Thursday, August 22, 2013
August 22, 2013: Still Studying: Melville at Work
[With a new school year on the horizon, it’s important to acknowledge how much I continue to learn about America. So in this series, I’ll highlight—briefly, ‘cause I don’t know much yet!—subjects about which I’ve only recently learned. Add things you’re learning or have recently learned for a weekend post that’ll teach us all, please!]
On a strikingly different way of reading one author—and all of them.
At this May’s American Literature Association conference, I had the opportunity to hear a number of interesting and inspiring talks. But one in particular stood out, partly because it was delivered in a humorous and engaging style (something that I, as someone who has shifted to the “talk” rather than “read” method of conference presentation, deeply appreciate), but mostly because it offered what seemed to me to be a radically new perspective on its subject. In this talk, on a panel focused on “Late Melville,” Oxford’s Peter Riley pushed back on the narrative that Herman Melville hated his late-career profession as a customs inspector; Riley argued instead both that the job was a meaningful one to Melville and that its details informed the poem “Billy in the Darbies” (which would evolve into Melville’s final novella, Billy Budd).
I’ll freely admit that I had always bought into the conventional wisdom about Melville’s job (inspired perhaps by Hawthorne’s description of the world and work in “The Custom House”), and I’d have to investigate far more before I could weigh in with my own take (although Riley at the very least marshalled enough evidence to suggest that the narrative needs to be complicated). But Riley’s broader point, and the focus of his ongoing book project, seems to me both strikingly innovative and very convincing: that too often we treat author’s non-writing work as at best a distraction from, and at worst an impediment to, their literary efforts. There are obvious exceptions—William Carlos Williams and medicine, Wallace Stevens and insurance—but I tend to agree with Riley that much of the time we literary scholars prefer to think of the creative process as happening in isolated and separate settings, rather than as caught up with, and thus informed by, the other aspects of an author’s life, which often (especially in the 19th century and earlier) included additional professional careers.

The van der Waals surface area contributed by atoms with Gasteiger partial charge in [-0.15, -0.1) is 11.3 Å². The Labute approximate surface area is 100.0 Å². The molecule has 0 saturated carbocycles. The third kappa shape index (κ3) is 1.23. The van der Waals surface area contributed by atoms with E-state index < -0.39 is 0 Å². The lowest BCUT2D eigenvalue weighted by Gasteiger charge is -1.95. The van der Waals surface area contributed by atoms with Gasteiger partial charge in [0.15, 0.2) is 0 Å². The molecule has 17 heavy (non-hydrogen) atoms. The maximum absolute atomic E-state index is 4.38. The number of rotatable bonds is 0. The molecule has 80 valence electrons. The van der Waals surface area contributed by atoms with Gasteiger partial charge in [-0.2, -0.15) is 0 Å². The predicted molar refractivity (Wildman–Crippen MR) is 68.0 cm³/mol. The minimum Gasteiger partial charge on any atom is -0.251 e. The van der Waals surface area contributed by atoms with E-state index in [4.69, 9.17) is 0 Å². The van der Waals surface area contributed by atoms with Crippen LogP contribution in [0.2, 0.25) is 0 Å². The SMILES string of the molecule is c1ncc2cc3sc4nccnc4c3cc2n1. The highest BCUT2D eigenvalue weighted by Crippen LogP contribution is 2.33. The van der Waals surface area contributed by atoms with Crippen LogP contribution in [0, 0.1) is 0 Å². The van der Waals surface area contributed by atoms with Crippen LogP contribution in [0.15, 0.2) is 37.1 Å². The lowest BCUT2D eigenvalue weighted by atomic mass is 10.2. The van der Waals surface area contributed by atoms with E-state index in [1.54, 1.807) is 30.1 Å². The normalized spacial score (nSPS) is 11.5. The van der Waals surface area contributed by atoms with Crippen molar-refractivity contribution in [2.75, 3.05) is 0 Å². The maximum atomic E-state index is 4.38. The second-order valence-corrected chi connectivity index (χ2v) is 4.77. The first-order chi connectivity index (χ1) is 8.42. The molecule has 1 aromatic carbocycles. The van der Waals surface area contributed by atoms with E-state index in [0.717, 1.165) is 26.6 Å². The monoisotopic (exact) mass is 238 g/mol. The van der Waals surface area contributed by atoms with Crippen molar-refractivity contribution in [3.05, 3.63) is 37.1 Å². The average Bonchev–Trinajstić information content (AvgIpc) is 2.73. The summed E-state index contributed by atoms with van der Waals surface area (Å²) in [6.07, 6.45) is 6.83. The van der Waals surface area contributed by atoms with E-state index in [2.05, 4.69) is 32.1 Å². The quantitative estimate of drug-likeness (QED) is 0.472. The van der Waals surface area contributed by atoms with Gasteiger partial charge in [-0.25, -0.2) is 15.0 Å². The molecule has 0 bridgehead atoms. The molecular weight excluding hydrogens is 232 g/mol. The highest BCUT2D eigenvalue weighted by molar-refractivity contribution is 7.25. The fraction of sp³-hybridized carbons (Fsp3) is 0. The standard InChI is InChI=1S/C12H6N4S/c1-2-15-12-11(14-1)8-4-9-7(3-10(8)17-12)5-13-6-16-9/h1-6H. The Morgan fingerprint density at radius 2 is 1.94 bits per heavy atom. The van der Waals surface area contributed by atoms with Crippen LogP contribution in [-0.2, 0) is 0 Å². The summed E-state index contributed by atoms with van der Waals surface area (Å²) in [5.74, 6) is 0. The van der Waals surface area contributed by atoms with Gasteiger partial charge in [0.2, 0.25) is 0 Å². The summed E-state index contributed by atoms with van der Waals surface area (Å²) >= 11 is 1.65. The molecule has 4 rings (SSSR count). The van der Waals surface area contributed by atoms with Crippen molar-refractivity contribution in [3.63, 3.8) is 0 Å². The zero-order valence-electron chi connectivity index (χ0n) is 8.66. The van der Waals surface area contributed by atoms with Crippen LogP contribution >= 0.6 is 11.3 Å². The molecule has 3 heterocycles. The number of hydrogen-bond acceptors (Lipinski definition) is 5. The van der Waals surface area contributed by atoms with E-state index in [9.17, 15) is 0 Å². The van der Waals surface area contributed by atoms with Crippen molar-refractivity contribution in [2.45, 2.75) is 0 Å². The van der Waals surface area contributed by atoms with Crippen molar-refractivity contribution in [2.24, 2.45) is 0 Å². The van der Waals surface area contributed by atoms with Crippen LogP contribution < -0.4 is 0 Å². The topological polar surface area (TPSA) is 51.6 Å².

I’d have to think more fully and specifically about particular authors and texts to know where this distinct perspective might lead, and I look forward to Riley’s book as part of those continued thoughts. But no matter what, the idea just feels deeply right—perhaps especially because my own writing, here and in my books and elsewhere, is so inseparable from my teaching and other work at Fitchburg State, as it is from every part of my life. Final subject I’m still studying tomorrow,
PS. So what are you still studying?